Tick-tock: Inside the race to eliminate the scourge of Lyme disease

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Dr. Sam Telford hunting for ticks. Credit: Grafton Villager
Dr. Sam Telford hunting for ticks. Credit: Grafton Villager

In the centuries-long arms race against ticks, the enemy has always held the upper hand, and now its grip appears to be tightening—the Centers for Disease Control and Prevention estimates that nearly half a million Americans may get Lyme each year, while the population of ticks and the geographic range in which they’re found have grown dramatically over the past half century. [Scientist Sam] Telford has spent his 30-plus-year career studying and developing countermeasures against ticks and the pathogens they transmit.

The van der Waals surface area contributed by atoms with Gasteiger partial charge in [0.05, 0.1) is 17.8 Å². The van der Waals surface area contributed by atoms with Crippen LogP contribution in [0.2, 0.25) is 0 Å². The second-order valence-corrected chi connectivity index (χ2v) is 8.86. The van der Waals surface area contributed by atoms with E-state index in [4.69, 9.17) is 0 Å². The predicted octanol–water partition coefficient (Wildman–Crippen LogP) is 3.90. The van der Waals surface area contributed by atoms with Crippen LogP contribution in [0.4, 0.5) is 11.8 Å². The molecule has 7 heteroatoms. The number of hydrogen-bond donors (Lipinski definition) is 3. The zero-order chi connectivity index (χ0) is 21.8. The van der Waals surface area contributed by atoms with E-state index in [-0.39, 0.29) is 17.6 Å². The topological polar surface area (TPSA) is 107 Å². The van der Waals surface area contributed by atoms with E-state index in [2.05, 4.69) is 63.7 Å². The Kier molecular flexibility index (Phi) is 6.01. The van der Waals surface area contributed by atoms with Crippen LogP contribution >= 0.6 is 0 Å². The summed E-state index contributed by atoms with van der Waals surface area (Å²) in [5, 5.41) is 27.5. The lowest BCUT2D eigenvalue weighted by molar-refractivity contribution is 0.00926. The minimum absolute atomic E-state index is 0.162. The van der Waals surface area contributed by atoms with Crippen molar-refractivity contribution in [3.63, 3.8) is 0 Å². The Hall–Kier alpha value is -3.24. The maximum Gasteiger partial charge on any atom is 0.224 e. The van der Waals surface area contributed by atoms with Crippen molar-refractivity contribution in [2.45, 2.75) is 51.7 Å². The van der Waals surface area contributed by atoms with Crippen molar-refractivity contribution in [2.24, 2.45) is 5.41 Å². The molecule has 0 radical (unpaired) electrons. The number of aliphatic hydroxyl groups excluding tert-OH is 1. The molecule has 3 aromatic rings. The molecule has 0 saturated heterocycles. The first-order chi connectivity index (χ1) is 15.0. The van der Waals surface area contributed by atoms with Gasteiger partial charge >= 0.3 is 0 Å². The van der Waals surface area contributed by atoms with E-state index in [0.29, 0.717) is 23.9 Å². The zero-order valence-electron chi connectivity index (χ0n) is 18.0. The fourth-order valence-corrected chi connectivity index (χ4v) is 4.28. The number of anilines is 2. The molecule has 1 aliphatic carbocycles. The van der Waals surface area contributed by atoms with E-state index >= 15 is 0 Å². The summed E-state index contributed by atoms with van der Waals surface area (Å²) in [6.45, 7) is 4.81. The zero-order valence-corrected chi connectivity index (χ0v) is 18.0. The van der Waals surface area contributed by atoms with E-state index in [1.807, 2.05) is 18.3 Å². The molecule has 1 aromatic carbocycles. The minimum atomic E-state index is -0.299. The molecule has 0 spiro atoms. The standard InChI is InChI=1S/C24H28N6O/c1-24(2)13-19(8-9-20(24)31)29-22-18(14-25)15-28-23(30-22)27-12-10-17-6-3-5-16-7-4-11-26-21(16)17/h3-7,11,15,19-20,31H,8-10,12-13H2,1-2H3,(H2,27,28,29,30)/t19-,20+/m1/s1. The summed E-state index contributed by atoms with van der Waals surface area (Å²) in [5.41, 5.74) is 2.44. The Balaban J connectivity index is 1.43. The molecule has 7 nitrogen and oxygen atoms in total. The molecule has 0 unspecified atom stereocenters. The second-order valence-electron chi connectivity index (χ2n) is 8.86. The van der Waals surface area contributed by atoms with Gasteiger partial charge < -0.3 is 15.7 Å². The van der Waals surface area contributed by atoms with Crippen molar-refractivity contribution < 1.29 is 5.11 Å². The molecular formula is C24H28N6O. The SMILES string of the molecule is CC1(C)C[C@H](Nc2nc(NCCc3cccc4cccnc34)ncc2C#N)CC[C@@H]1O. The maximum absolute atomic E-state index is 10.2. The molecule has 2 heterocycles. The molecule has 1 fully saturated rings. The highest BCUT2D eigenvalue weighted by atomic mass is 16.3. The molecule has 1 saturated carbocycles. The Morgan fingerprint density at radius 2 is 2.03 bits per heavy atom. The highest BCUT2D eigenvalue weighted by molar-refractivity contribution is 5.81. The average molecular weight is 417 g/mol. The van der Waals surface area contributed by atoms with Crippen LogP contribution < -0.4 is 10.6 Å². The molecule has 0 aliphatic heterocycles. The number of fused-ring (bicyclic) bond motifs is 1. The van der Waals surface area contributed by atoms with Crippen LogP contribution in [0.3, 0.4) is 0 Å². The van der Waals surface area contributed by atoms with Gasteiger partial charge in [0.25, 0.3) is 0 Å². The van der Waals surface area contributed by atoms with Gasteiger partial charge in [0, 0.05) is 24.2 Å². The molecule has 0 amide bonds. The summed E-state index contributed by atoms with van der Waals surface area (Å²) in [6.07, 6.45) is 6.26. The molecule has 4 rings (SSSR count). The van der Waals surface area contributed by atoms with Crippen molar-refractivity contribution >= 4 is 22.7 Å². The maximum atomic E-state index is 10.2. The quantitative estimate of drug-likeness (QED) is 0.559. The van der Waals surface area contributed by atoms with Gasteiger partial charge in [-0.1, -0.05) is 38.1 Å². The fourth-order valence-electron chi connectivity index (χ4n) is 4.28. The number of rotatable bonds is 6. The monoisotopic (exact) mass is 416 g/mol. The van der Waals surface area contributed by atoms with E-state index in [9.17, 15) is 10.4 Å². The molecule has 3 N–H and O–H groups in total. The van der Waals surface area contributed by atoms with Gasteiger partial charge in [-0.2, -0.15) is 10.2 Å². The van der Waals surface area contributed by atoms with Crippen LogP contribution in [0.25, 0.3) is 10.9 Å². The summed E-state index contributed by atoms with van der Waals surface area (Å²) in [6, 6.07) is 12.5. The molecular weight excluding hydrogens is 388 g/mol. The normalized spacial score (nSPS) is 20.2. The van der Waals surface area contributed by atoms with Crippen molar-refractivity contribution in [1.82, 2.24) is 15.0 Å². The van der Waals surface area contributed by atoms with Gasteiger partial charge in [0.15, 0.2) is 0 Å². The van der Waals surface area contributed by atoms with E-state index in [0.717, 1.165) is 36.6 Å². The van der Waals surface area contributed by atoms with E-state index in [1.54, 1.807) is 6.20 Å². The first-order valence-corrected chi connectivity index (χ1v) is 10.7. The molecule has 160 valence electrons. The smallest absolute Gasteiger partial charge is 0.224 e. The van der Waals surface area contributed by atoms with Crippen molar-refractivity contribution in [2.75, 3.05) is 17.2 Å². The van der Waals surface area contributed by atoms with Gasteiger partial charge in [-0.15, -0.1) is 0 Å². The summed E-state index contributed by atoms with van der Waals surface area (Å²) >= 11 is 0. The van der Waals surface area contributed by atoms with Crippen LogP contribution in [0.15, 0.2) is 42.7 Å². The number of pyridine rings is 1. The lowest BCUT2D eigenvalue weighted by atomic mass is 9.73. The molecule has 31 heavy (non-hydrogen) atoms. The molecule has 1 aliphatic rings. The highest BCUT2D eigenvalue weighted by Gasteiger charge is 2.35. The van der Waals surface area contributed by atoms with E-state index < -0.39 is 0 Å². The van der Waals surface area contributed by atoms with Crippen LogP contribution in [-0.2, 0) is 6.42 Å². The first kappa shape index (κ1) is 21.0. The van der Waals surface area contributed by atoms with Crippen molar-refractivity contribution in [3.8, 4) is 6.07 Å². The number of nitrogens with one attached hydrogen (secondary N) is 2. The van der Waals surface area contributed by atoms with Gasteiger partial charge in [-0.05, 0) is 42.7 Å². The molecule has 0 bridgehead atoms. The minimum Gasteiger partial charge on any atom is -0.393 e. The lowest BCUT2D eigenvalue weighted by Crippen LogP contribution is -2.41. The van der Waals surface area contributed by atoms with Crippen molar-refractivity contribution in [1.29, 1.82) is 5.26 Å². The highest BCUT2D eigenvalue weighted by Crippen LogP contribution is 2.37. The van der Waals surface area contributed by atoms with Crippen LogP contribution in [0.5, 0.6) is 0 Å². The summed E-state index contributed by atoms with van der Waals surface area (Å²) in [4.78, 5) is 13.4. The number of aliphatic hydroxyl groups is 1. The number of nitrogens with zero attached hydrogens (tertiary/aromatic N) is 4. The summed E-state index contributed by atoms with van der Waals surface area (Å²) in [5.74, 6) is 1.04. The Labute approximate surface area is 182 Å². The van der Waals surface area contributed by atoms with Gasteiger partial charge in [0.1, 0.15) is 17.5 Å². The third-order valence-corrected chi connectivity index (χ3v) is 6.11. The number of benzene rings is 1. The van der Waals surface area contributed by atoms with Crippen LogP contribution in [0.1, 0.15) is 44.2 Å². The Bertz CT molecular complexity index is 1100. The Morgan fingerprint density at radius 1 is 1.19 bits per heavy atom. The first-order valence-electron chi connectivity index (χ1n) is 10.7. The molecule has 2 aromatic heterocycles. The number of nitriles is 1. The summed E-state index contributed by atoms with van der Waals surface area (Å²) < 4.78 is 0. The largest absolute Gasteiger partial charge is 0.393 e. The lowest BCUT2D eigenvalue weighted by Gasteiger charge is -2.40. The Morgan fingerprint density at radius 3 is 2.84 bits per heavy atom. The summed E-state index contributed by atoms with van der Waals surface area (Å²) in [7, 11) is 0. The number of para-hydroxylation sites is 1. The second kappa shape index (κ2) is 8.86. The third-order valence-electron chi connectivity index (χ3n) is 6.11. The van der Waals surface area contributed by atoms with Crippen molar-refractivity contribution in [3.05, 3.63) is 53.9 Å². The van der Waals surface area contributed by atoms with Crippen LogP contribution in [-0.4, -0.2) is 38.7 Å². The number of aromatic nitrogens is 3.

Telford is advising on a project to release scores of genetically modified mice into the fields and tall grass of Nantucket and Martha’s Vineyard… [The] idea was to genetically alter white-footed mice—one of the biggest Lyme reservoirs in Massachusetts—so they naturally produce antibodies that kill [Lyme disease causing Borrelia burgdorferi] bacteria. 

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Currently, there’s no firm timeline for the so-called Mice Against Ticks program. It could be two, five, or 10 years before people feel comfortable enough moving forward with genetically modified animals roaming the hills. So far, though, there’s strong public support for the approach and a sense that residents are willing to once again put their faith in science, which gives Telford hope that all is not lost in the battle against ticks.

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